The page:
Albums aimed at children can go two ways -- a few are sublime, but the vast majority go for the lowest common denominator, talking down to the kids and just being generally stupid. Without a doubt, Oyasumi falls into the former category. Singer/songwriter Aiko Shimada (who's been making a name for herself as a writer and performer) offers shimmering vocals on music from her native Japan, while Elizabeth Falconer (an American who fell in love with Japan) is an inspired and accomplished counterpart on koto. The material's drawn from a number of sources, some traditional, some more contemporary (including a beautiful Japanese version of "Twinkle, Tinkle Little Star" that brings fresh life to a tired old standard), and some original, with "Aiko's Lullaby" a real standout. But, truth to tell, there's little to choose between any of the 16 tracks here, as the standard is so high throughout. The arrangements are flawless, with Falconer inspired and endlessly inventive on her instrument. Where Shimada contributes guitar, it's subtle and often unusual, but fits perfectly with the song, and her vocals, almost whispered at times, create a lushness when double-tracked, managing the interesting trick of being full and spare at the same time. For Falconer, an avowed Japanophile, it's a way of exploring her passion; for Shimada it's a way to reclaim her heritage. That the two Seattle residents come together so well is excellent. That they make lullabies which aren't just for children, but that can also please and soothe people of every age, is a sure sign of success.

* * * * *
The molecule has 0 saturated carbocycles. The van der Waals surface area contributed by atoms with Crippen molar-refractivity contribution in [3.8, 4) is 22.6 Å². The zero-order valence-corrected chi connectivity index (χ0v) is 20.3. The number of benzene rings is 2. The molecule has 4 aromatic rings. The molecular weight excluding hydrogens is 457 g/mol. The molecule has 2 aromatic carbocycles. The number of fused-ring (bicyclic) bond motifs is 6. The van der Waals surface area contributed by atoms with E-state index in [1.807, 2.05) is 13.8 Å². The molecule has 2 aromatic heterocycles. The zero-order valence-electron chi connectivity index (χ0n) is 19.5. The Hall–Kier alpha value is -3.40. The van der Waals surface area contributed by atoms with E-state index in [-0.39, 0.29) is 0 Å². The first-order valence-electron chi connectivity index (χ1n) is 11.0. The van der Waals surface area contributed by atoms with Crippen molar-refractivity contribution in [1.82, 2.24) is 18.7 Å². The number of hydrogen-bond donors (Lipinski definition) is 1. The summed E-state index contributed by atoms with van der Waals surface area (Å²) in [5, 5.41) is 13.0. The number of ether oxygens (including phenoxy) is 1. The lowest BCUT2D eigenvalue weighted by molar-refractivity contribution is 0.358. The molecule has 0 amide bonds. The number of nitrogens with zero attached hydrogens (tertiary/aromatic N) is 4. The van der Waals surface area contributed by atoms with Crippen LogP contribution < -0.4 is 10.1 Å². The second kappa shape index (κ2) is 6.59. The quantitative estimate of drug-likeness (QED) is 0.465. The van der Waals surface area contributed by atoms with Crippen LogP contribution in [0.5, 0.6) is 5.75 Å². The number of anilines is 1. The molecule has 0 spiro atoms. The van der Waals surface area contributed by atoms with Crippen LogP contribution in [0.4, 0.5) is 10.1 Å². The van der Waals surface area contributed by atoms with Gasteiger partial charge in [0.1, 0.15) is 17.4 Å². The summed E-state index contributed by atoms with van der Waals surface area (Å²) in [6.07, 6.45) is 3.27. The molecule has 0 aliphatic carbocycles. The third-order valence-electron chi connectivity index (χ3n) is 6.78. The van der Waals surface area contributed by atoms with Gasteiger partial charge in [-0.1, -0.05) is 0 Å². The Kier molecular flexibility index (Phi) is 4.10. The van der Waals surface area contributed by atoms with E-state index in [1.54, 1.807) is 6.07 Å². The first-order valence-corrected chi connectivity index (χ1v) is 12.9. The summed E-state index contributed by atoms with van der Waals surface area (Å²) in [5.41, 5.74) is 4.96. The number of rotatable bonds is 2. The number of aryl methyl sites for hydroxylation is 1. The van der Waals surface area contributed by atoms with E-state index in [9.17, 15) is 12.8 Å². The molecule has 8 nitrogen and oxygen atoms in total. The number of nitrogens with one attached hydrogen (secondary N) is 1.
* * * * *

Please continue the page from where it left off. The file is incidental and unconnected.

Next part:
AllMusic Review by Chris Nickson